is a toy for generating “word clouds” … and what a fun toy it is! I read about this in Nathan Yau’s excellent book — Visualize This. For the past week, I’ve been playing with Wordle. Could. Not. Stop. Let me share this toy with you! First — you need a good Wordle problem.
I see Wordle as a really, really fun way to do a frequency analysis of a block of text. If “frequency analysis” is a new term for you, it’s a fancy way to say, “Count how many times this word appears.”
Here’s my problem: my career goal is, “To be useful.” Am I? I have recommendations from people on LinkedIn, but I want to know if they tell me anything about what I do that seems most useful to others.
So, I copied and pasted the text from LinkedIn into a simple text editor (Notepad) and did some very basic cleanup. Then I pasted the text into the Create tab on the Wordle site. This is what came out:
Good start. But, there are still too many words to get anything useful. Much as I like my name, I don’t need to see it that often. There are other noisy words, as well. Fortunately, Wordle lets you remove unnecessary words by simple right-clicking and removing them. Here are the results.
Looking better. Now, I’ll drop all but the top 10 words.
The Layout menu of the Wordle toy lets me play with the “Maximum words…”
Here we go. From this, it looks like I am in my sweet spot when I can work with teams in the systems engineer role to understand critical complex systems and help create an excellent design.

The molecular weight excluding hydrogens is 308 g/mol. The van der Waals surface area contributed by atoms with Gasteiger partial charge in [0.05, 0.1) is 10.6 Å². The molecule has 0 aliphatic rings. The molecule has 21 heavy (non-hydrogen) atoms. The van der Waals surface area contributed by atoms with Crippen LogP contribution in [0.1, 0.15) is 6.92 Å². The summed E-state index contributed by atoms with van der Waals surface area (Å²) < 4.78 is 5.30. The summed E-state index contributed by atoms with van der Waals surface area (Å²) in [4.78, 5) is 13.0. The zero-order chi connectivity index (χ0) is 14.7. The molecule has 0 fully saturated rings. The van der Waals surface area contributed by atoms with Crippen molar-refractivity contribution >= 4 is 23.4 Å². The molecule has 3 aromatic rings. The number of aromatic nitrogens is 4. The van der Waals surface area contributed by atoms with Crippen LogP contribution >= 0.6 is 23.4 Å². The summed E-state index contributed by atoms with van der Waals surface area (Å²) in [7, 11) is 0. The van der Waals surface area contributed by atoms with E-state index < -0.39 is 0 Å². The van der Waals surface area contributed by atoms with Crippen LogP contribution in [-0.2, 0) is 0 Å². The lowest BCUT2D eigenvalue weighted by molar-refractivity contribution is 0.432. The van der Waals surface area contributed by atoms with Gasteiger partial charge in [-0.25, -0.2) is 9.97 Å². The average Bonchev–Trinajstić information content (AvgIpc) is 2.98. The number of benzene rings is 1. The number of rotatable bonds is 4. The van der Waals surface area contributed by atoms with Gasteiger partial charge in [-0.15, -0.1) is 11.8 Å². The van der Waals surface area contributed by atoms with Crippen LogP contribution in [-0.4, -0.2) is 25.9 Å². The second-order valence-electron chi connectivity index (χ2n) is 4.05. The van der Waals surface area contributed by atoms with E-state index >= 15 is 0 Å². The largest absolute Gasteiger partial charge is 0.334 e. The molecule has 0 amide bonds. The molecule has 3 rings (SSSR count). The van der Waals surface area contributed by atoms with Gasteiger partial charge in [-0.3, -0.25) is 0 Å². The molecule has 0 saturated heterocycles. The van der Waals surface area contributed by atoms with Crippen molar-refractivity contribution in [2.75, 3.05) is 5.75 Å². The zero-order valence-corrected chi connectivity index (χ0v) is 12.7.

That works for me. Thanks, Wordle!
Note: obviously this is not a rigorous technique. It would be easy to manipulate the results.
My point is that Wordle gives me a fun and visually appealing way to explore an otherwise-boring block of text. Wordle lets me play with color, text, arrangement, and many other factors.
And it’s free!
The other night, I fulfilled a personal dream. Following the excellent instructions found on the Revolutions blog, I created this representation of 1.16 million data points! This map shows unemployment data by county. The data source is 2010 the census data.
How cool is that? One screen showing over one million data points!
Victometrics are measurable quantities that define victory or defeat in a competitive situation.
Sun Tzu captured some of the earliest recorded victometrics. He wrote:
The art of war, then, is governed by five constant factors, to be taken into account in one’s deliberations, when seeking to determine the conditions obtaining in the field. These are:
- The Moral Law … causes the people to be in complete accord
- Heaven … night and day, cold and heat, times and seasons
- Earth … distances; danger and security; chance
- The Commander … wisdom, sincerity, benevolence, courage
- Method and discipline … the marshaling of the army in its proper subdivisions, the graduations of rank among the officers, the maintenance of roads by which supplies may reach the army, and the control of military expenditure
These five heads should be familiar to every general: he who knows them will be victorious; he who knows them not will fail.
Therefore, in your deliberations, when seeking to determine the military conditions, let them be made the basis of a comparison, in this wise:
- Which of the two sovereigns is in harmony with his subjects.
- Which of the two generals has most ability?
- With whom lie the advantages derived from Heaven and Earth?
- On which side is discipline most rigorously enforced?
- Which army is stronger?
- On which side are officers and men more highly trained?
- In which army is there the greater constancy both in reward and punishment?
By means of these seven considerations I can forecast victory or defeat.
Now the general who wins a battle makes many calculations in his temple ere the battle is fought.
The general who loses a battle makes but few calculations beforehand. Thus do many calculations lead to victory, and few calculations to defeat: how much more no calculation at all!
It is by attention to this point that I can foresee who is likely to win or lose.
It’s nice to know I’m not alone in seeking to measure that which leads to victory.